Boann is a goddess in Irish mythology, the Goddess of the river Boyne. Elcmar, her husband, and Aengus, her son, are also part of this mythology. After having read the book I looked into a number of myths concerning Boann, Brighid, Aengus and Elcmar and it is remarable how many of the storylines have been woven into the book by Dunn. As it happened, I have also been reading 'The Winged Destiny: Studies in the Spiritual History of the Gael' by Fiona Macleod / Wiliam Sharp in which there is a tale titled 'The Awakening of Aengus Og' and it seems it concerns the same Aengus. I personally love these intertextualities because they add so much more depth to a book.

What is captivating is the way Dunn has incorporated the process of trade, of creating bronze and mining copper and gold into the story. Although the chapters concerning Cian and his travels in Continental Europe can at times take long to read they are always worth your time. They truly add to the story of the book and allow Cian's character to grow beyond the stereotype. I  myself do not know that much about mining, but Dunn has incoporated it in such a way that it is not only interesting to read but also entertaining.

Overall, I give this book...


This book is a truly good read. The characters are diverse, their interaction is entertaining and the historical and cultural background has been well researched. After reading this book I had not only enjoyed myself but also learned something, no matter how cliche it sounds. And does its cover not match perfectly with my Universes?

What do you think? Does this book sound like your cup of tea?

Friday, 4 November 2011

Friday :D

"Found" a new meme and thought, why not, it's Friday after all!

The Friday 56
  • Grab a book, any book
  • Turn to page 56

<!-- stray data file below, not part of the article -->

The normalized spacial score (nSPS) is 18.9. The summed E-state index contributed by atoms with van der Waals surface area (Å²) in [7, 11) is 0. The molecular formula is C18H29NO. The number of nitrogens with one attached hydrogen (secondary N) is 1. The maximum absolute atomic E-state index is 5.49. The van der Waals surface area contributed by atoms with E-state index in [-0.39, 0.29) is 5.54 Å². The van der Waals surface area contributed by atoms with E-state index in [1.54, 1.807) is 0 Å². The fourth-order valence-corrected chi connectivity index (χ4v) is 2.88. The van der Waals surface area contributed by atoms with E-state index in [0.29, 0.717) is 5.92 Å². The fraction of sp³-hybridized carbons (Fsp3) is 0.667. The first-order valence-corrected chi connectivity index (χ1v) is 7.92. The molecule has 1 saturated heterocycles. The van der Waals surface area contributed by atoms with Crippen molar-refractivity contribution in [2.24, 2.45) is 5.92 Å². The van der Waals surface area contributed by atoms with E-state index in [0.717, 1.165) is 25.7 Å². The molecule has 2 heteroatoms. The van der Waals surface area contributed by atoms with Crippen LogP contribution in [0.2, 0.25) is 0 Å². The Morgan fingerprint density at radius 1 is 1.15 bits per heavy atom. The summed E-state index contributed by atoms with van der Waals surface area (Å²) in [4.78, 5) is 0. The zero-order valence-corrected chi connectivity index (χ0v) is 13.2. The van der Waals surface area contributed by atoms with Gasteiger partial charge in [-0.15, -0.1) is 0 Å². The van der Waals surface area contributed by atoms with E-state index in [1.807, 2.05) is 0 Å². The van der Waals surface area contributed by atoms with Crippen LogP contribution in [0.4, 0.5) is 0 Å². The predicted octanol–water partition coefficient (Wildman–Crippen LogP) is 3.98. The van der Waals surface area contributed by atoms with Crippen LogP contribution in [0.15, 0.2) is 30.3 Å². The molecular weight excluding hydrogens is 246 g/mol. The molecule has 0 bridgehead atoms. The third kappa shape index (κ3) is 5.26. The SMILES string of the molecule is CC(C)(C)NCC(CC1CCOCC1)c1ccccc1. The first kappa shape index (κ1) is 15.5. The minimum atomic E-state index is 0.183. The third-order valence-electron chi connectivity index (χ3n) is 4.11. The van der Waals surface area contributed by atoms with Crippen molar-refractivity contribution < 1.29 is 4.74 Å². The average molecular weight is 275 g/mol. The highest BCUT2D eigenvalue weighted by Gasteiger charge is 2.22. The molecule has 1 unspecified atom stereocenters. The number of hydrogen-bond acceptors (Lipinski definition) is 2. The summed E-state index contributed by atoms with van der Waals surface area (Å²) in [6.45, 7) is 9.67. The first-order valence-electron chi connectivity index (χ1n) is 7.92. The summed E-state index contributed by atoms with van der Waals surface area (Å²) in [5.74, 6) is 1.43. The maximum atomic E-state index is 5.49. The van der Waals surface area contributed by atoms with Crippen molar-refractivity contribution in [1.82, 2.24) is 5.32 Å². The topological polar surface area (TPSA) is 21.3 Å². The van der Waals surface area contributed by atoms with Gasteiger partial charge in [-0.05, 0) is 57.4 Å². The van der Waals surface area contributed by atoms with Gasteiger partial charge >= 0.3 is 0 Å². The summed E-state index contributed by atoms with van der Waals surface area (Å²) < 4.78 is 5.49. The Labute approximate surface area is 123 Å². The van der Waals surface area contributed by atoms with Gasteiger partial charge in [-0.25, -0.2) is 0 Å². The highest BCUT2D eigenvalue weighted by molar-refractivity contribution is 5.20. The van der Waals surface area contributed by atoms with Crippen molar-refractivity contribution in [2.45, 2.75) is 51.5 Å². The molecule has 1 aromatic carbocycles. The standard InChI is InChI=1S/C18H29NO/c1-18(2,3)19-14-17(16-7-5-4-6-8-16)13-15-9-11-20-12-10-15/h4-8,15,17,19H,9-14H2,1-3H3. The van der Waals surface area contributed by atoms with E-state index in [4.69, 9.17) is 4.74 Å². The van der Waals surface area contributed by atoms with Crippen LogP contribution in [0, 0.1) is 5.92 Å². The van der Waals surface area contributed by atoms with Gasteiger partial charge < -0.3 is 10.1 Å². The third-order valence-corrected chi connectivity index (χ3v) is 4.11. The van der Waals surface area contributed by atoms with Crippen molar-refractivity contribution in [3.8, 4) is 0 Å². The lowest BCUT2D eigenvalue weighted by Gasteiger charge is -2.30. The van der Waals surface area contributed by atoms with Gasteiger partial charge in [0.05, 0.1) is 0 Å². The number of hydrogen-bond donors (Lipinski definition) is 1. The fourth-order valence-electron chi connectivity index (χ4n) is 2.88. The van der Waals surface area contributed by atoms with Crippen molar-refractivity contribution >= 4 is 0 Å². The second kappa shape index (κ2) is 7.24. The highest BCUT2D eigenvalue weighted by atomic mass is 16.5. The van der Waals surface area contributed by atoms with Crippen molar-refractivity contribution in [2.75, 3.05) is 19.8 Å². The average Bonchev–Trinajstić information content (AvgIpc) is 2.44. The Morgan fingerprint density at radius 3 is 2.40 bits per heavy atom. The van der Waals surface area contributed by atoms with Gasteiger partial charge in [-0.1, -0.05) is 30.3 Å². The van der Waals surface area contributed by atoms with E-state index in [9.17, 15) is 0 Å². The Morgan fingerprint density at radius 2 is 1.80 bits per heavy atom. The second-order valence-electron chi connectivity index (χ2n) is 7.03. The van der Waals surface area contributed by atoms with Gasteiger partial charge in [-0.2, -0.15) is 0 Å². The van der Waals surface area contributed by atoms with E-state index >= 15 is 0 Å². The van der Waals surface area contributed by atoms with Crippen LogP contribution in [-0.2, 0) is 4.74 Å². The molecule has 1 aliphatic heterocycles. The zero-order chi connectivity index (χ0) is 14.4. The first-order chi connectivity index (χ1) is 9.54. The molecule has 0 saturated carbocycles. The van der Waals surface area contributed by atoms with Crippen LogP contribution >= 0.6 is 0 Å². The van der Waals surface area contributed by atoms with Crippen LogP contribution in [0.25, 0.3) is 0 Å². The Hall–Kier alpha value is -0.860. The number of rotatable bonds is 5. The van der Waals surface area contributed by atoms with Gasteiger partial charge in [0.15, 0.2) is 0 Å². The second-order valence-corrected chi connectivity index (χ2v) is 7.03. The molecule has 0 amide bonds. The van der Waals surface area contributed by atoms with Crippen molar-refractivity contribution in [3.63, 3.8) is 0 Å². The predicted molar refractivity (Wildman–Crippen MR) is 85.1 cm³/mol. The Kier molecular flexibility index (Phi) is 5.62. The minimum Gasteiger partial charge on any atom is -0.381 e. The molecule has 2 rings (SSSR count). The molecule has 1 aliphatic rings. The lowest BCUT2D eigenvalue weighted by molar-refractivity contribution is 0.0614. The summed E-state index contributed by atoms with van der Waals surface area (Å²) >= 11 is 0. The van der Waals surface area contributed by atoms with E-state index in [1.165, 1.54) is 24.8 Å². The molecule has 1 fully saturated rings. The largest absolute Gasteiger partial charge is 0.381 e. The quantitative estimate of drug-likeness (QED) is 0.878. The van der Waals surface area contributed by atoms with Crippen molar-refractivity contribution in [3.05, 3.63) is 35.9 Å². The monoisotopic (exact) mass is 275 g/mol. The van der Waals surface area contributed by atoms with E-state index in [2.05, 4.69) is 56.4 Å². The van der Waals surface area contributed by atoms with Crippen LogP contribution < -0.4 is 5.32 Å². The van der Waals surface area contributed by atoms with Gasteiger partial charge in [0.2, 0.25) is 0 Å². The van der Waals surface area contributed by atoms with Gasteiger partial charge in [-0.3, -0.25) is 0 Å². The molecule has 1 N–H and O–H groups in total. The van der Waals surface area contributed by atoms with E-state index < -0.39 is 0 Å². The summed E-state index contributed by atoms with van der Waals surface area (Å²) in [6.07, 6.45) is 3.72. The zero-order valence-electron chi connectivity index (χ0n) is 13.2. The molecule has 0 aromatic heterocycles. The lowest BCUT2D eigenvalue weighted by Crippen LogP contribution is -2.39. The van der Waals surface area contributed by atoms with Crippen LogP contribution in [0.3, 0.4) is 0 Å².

• Find any sentence that grabs you and post it
  • Add your URL to the Linky on Freda's Voice
So, I grabbed the book I have been reading lately: 'The Winged Destiny: Studies in the Spiritual History of the Gael' by Fiona Macleod / Wiliam Sharp. 

'A great stillness of blue prevailed on the morrow.'
2nd meme: Book Beginnings by A Few More Pages

How to participate: Share the first line (or two) of the book you are currently reading on your blog or in the comments. Include the title and the author so we know what you're reading. Then, if you would like, let us know what your first impressions were based on that first line, and let us know if you liked or did not like the sentence. The link-up will be at A Few More Pages every Friday and will be open for the entire week.

Written in the Ashes by K. Hollan Van Zandt
I grabbed the closest book to me, which turned out to be 'Written in the Ashes' by K. Hollan van Zandt, which was sent to me 2 weeks ago for review. First sentence from the Prologue:
'All trees hold secrets.' 

Because it is such a short quote I thought I would share my favourite line from the prologue:
'Trees are the first libraries, the oldest houses of wisdom and knowledge.'

So, how about you? Share your favourite lines in the comments or link to our blog!!!